Our Portable Life: Update on Housing

I want to get better at being a self-published writer. I also want to get good at celebrating and giving thanks for the life around me and the things that are going well and the things I am lovingly working on. I tend to be pushed to write when I feel an emotional upheaval is about to excavate my heart. Yes, that is extreme, but I know sadness very well and I am working through a lot, but I am also very blessed and I must remember to share that. 

This April, it will be three months since I have secured housing in Oakland. Something I have felt many times would not work out for us. When people ask me how I did it, I tell them it was magick, but I don’t think they take it very seriously. But I am DEAD serious. It took ancient traditions, sister circles, and ritual to get to this point. I am truly happy and blessed that I now have a foundation I can work from. I feel like I can make better decisions for myself from this point and I also feel like I have one less major thing to worry about. Now, it is time to work on other things like love, writing, and birth work, but I will save that for another post. 

Living in a collective house with ten people is pretty great. I mean, the downsides are rooted in fear and selfishness than anything else. Hair in the bathtub and waiting for the stove pales in comparison to the benefits of living in a collective home. The people that live here are like family. Half of the house is people of color. Besides Zi, our youngest housemate is 27 and there are no other children living in the house, yet. 

I feel safe in our home. Some housemates have helped with childcare and I am not forced to cook every day. We have weekly meetings and clean together as a house. We practice great communication skills and we share our stories and lives with one another. The rent is extremely affordable and we even accept food stamps as a part of payment of rent.  

There is yard where we grow our own food. There is space for guests. We have no landlord to worry about because the house is owned outrightly and is in the process of becoming a non-profit, so that this land can always serve as a resource for marginalized folks in East Oakland. We never have to worry about getting kicked out or living in a home falling apart, because we are the ones responsible for maintaining our home the way we see fit. Because we have no mortgage, the house created a SEED fund where every month we donate a portion of our rents to a cause we care deeply about.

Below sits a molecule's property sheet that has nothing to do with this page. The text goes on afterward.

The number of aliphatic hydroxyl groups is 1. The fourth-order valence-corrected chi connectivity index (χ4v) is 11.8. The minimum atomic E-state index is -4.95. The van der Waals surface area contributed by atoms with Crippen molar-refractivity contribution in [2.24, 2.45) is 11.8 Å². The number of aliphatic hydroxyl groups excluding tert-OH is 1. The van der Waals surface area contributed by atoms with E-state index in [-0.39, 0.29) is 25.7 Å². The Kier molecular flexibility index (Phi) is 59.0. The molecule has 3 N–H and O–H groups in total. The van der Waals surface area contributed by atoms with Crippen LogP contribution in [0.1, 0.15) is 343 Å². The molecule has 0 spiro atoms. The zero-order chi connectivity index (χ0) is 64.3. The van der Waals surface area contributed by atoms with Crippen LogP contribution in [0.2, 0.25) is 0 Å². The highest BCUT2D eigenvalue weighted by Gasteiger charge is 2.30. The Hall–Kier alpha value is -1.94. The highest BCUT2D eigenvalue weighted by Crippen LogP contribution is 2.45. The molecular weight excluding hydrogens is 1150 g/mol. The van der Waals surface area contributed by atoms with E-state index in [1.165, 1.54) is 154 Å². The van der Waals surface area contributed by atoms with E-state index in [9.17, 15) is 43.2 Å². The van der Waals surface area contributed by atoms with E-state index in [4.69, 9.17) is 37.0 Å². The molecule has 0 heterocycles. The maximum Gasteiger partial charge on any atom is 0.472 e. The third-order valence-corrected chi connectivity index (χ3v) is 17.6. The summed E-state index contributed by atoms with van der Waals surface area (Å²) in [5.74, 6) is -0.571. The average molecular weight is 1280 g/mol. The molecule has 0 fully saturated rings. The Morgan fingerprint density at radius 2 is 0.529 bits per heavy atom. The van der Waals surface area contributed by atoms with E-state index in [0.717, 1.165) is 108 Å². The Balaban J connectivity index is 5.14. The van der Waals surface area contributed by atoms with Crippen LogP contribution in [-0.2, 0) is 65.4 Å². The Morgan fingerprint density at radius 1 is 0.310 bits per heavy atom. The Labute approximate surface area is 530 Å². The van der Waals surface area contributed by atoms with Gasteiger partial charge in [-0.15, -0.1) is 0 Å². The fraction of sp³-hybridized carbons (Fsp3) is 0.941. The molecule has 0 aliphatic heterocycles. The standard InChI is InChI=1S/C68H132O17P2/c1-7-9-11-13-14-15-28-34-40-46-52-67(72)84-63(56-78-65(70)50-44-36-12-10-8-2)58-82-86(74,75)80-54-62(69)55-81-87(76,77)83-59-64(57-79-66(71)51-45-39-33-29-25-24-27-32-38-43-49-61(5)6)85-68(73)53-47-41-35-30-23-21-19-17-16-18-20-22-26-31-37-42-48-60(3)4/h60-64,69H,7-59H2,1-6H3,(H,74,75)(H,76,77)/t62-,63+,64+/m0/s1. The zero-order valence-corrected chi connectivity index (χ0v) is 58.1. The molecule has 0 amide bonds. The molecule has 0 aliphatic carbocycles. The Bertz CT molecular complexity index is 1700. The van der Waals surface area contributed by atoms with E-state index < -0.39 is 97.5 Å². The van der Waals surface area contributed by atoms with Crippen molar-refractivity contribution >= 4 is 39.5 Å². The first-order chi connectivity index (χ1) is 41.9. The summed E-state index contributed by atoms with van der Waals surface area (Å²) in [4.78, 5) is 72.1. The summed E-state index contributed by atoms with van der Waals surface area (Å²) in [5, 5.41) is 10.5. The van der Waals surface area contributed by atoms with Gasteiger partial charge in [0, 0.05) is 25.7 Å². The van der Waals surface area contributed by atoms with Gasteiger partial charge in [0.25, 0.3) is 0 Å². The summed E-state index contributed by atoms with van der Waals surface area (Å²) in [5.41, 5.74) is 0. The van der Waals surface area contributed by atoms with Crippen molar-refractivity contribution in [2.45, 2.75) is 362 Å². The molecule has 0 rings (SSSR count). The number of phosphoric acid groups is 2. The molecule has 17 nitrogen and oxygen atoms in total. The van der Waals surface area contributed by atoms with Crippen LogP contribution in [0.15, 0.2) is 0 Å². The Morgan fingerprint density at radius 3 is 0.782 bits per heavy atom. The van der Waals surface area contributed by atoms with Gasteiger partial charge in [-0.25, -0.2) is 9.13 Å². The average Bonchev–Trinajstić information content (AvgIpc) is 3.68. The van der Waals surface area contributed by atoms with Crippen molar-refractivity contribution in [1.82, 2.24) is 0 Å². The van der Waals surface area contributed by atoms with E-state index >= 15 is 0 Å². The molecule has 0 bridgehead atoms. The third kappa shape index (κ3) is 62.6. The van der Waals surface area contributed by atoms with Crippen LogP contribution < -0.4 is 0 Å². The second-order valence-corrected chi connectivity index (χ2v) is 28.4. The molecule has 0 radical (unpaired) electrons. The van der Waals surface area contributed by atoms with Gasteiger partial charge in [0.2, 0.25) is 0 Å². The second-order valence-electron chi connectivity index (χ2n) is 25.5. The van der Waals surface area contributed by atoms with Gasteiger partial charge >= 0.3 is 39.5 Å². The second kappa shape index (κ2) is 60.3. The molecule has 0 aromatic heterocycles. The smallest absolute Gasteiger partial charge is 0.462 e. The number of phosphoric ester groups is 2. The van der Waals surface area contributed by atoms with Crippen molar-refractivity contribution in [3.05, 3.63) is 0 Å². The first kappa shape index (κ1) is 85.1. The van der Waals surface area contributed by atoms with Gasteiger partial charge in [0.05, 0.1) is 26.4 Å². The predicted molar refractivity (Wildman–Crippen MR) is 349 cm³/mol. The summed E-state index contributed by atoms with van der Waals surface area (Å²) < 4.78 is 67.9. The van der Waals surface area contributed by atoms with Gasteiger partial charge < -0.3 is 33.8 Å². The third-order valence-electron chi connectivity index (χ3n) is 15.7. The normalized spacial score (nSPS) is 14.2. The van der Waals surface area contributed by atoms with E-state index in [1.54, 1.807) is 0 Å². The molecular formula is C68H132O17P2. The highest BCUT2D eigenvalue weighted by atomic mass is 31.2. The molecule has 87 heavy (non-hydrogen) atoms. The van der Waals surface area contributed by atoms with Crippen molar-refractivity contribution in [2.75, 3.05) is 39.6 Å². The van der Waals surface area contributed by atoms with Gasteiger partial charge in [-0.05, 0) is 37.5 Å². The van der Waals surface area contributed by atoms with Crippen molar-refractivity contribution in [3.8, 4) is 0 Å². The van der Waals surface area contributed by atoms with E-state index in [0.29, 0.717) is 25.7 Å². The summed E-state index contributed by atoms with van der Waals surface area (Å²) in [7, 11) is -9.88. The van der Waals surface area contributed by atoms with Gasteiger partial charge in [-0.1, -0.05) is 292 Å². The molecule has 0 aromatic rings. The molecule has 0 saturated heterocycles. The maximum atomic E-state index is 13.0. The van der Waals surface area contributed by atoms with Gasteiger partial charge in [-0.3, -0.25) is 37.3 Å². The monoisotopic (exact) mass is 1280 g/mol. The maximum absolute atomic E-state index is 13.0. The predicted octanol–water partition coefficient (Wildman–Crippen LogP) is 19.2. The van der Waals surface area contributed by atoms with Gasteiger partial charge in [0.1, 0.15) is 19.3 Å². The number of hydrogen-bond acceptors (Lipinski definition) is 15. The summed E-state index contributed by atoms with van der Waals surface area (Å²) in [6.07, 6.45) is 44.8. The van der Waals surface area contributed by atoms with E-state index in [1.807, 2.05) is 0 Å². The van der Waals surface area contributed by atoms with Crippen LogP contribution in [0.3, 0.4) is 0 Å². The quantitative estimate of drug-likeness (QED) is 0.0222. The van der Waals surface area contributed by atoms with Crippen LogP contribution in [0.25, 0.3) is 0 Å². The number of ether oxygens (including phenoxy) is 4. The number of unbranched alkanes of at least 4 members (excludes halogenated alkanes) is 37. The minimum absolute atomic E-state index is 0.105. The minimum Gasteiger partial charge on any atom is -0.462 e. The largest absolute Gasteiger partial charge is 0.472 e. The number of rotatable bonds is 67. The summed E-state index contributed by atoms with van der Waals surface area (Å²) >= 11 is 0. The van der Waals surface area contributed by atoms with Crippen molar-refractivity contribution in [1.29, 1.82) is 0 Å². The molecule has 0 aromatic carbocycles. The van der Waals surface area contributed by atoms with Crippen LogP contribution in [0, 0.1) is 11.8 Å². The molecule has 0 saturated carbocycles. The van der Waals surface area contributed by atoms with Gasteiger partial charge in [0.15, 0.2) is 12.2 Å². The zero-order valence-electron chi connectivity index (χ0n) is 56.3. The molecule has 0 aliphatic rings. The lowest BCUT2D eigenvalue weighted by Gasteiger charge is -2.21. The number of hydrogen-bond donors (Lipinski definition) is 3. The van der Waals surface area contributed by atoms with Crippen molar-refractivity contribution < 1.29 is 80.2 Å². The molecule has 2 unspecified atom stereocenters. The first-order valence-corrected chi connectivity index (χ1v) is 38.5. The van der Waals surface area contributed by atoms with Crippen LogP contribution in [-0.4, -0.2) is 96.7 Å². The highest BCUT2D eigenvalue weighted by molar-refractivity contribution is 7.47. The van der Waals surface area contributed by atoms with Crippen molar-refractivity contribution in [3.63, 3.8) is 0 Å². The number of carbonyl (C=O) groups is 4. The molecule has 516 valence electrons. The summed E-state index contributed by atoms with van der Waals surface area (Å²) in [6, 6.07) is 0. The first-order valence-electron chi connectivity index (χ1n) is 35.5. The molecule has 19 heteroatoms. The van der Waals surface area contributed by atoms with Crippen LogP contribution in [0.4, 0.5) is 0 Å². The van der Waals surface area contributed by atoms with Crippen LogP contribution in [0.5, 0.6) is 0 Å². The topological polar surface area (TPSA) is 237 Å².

One of my goals is to create a similar model, but for single mothers. I have read your e-mails and Facebook messages calling out for support. I wish I had more to give y'all. With the Bay Area and New York getting ridiculous with rising rent costs, I would love to co-create a safe haven for people who are struggling with housing for themselves and their children... That day will soon come... 

For now, I am really happy to be here. It encompassed most, if not all, of the things we were looking for. We are truly blessed and I hope this story tells you something about hope and faith. We all deserve a place to call home and a family to love us. 

I want to praise the most-high, Yemoja, and the ancestors for this. Without them, none of this could be possible. 

I also want to thank you. Thank you for your encouragement, your faith, and for your ears.

Warmly, 

Mama Juju